creating confidence through comparisons about us

The Future of Faxing

SRFax logoMike Charalambous is the CEO of SRFax, a Canadian-based Internet fax service provider that provides services in the U.S. and Canada. FindaFax’s Kate Harrington sat down with him to talk about the fax industry and the future of Internet faxing.

FindAFax: Roughly how many new subscribers do you see each month?

SRFax: On average we see about 1,000 new subscribers each month. We’re not a huge company – if you look at a company
like one of j2’s [Global, owner of eFax and MetroFax], they probably get 50,000 new subscribers a month. I think the faxing industry is improving, and we’ve seen great growth. Consultants are, for the first time, saying that demand for online faxing service is now surpassing in-house fax service.

And that’s amazing, because the enterprise market is the biggest fax user, and most of them have in-house servers because they have seen that as more secure and cost effective. But the forecast for the next three to five years is that the online fax market will surpass the server-based market in revenue. That’s exciting for us.

FAF: Have you seen certain industries embracing Internet faxing?

SRFax: I think the biggest growth market has been the medical industry. We’ve got a few electronic medical records companies that have integrated their software with our software. On the whole, healthcare, finance, and legal are heavy users of online faxing.

FAF: What feature requests do you most often hear from customers?

SRFax: I think portability – being able to bring your number with you when you switch providers – is the biggest one, which we do supply. And then there’s a demand for an app. With smartphones today you can do just about anything, and faxing is no exception. If I had to say one of the things we need to have – and are in the process of developing – it’s a smartphone app.

Another big request, which we do offer, is HIPAA compliance. We are also one of the few online fax companies that will sign a business associate agreement.

FAF: What business size do you see the most online fax demand come from?

SRFax: It’s really split in two – we have a lot of customers with smaller, home-based businesses who are buying the Home 200-page plan. Then on the business side, the majority of customers are well over the 2,500-page plan. About 10-15% of our customers buy plans in the middle from 800-2,500 pages per month. The rest are either small business owners or large corporations that need well over that amount.

FAF: What do people not know about the fax industry?

SRFax: There’s been a lot of growth in this industry in IP faxing. But I don’t think it has staying power. Faxes are transmitted by sound, and that Internet phone line doesn’t always work well for that. If you get any noise interference on the line, it’s lethal for faxing. The general public and even some businesses don’t understand that an Internet phone line doesn’t work that well. People will go to VoIP-based systems, it doesn’t work, and they end up coming to us.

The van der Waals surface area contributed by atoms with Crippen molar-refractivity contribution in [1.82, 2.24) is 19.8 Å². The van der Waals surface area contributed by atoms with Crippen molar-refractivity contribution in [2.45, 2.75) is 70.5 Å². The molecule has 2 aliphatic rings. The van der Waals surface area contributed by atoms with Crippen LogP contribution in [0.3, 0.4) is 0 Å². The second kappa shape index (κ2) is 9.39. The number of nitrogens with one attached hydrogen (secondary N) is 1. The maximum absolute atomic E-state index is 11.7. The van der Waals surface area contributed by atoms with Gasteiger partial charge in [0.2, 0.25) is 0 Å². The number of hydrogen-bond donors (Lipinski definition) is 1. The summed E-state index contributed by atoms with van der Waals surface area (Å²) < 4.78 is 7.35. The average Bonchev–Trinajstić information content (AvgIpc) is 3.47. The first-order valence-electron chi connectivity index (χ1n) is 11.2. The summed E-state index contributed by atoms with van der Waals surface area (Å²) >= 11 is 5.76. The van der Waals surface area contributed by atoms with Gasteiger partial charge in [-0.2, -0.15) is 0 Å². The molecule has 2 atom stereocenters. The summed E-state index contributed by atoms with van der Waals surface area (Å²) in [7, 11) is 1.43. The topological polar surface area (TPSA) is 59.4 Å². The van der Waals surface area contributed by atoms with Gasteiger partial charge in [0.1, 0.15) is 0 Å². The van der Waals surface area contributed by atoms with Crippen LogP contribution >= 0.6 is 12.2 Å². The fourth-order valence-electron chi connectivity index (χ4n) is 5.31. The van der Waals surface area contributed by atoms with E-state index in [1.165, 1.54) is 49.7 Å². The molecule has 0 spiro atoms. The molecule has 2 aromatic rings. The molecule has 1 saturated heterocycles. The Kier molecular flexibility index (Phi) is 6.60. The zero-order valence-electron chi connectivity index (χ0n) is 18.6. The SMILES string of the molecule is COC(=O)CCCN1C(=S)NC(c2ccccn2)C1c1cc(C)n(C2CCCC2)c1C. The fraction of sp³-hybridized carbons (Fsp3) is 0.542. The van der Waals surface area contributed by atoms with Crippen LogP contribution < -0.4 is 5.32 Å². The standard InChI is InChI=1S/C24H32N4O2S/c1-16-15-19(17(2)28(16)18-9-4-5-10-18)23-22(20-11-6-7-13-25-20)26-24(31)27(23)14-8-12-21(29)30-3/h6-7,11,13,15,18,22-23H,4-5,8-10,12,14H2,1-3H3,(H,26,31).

FAF: What’s the most interesting thing that’s happening now in the fax industry?

SRFax: That the industry is moving toward cloud-based services. A lot of people don’t know that Internet faxing or cloud-based services exist, and it’s exciting to see that trend reversing and people looking for services like ours, as opposed to looking for hardware or legacy service.

People have been predicting that the fax will die for a long time, but I don’t see that happening. There are too many industries that need it – there would have to be a major shift in thinking across many industries for faxing to start tapering off.

I think another thing to be aware of is that for cloud-based services, the waters have been muddied badly over the last five or six years. When we started 10 years ago, there were only six or seven providers. Today there’s probably 50. But of those 50, half of them have terrible customer service and aren’t reliable. Customers sign up with a cheap service, have a bad experience, and end up thinking the entire industry is bad. But if they’re serious about remaining with a cloud-based service, they’ll get to a good provider.

Conclusion

Whether you’ve got a home office or are building a business that will have to scale up rapidly, faxing is an important tool. Now that faxing has been freed from the fax machine, it can provide an easy, secure, and mobile way to send and receive documents. And as with many industries, the growth of cloud-based technologies will only help Internet faxing grow and become more feature-rich.